most common congenital anomalies of the head and the neck with a total prevalence of 2.1 per 1000 live
births. Both environmental and genetic factors have been implicated as causes. Prenatal maternal use of
tobacco and alcohol may increase risk. Having one affected child increases risk of having a second affected

child. Folate, taken just before becoming pregnant and through the 1st trimester, decreases the risk.

Cleft Lip

DR M.A. ANSARY/SCIENCE PHOTO LIBRARY


Cleft
Palate

MORRIS HUBERLAND/SCIENCE PHOTO LIBRARY

Oral clefts are divided into 2 groups:

Syndromic (30%)

Nonsyndromic (70%)

Syndromic OCs are those present in patients with recognized congenital syndromes or with multiple
congenital anomalies. These OCs are typically caused by chromosome abnormalities and defined monogenic
syndromes.

Nonsyndromic (isolated) OCs are those present in patients without associated anomalies or developmental
delays. A number of different gene mutations can cause the phenotype, including mutations of some of the
genes that are involved with syndromic OCs, which suggests there is significant overlap between syndromic
and nonsyndromic OCs.

The cleft may vary from involvement of only the soft palate to a complete fissure of the soft and hard palates,
the alveolar process of the maxilla, and the lip. The mildest form is a bifid uvula. An isolated cleft lip can
occur.

A cleft palate interferes with feeding and speech development and increases the risk of ear infections. Goals of
treatment are to ensure normal feeding, speech, and maxillofacial growth and to avoid formation of fistulas.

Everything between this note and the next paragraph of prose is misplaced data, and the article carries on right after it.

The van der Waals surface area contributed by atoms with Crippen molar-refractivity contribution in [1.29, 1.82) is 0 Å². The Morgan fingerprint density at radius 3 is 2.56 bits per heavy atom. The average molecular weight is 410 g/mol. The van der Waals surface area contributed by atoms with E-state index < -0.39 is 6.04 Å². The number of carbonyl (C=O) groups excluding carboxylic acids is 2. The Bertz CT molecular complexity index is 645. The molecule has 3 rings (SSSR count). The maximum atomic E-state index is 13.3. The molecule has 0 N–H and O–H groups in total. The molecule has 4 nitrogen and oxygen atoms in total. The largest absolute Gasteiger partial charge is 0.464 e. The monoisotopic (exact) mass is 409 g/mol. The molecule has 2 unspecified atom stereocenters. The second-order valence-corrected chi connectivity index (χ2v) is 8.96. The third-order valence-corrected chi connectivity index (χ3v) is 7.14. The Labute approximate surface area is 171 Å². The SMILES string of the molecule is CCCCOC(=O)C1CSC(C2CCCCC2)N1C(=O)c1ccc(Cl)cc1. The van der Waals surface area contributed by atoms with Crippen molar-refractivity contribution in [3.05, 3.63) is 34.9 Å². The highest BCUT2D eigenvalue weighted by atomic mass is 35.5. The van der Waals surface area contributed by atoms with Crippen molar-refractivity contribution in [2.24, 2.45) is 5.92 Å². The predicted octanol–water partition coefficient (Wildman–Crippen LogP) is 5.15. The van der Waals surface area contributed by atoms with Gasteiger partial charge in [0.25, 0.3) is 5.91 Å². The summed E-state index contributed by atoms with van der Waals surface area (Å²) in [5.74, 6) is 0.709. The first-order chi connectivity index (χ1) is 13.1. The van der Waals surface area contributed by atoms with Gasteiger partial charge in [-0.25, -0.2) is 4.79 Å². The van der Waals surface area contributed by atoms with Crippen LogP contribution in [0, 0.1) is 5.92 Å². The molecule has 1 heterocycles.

Early treatment, pending surgical repair, depends on the specific abnormality but may include specially
designed bottle nipples (to facilitate flow), dental appliances (to occlude the cleft so suckling can occur), a
feeder that can be squeezed to deliver formula, taping, and an artificial palate molded to the childs own palate.
The frequent episodes of acute otitis media must be recognized and treated.

Ultimate treatment is surgical closure; however, timing of surgery, which may interfere with growth centers
around the premaxilla, is somewhat controversial. For a cleft palate, a 2-stage procedure is often done. The
cleft lip, nose, and soft palate are repaired during infancy (at age 3 to 6 mo). Then, the residual hard palate cleft
is repaired at age 15 to 18 mo. Surgery can result in significant improvement, but if deformities are severe or
treatment is inadequate, patients may be left with a nasal voice, compromised appearance, and a tendency to
regurgitate. Dental and orthodontic treatment, speech therapy, and counseling may be required.

Micrognathia (small mandible)

Micrognathia may occur in > 700 genetic syndromes.

Pierre Robin sequence is a common manifestation of micrognathia characterized by a U-shaped cleft soft
palate and upper airway obstruction caused by glossoptosis (a tongue that falls to the back of the throat);
conductive hearing loss may also be present. Feeding can be difficult, and sometimes cyanosis develops
because the tongue is posterior and may obstruct the pharynx. Prone positioning during feeding may help, but
uncoordinated swallowing may require nasogastric gavage feedings or a gastrostomy tube. If cyanosis or
respiratory problems persist, tracheostomy or surgery to affix the tongue in a forward position (eg, sewing it to
the inner lower lip) may be required. Otologic evaluation is indicated.

About one third of patients with micrognathia have associated anomalies that suggest an underlying
chromosomal defect or genetic syndrome. When other anomalies are present, a clinical geneticist can help
guide the evaluation because identification of the underlying syndrome is important for prognosis and family
counseling. Some of the diagnoses to be considered include Treacher Collins syndrome (associated with
downward slant of the eyes, coloboma of the eyelid, malformed pinna [microtia], and hearing loss), Nager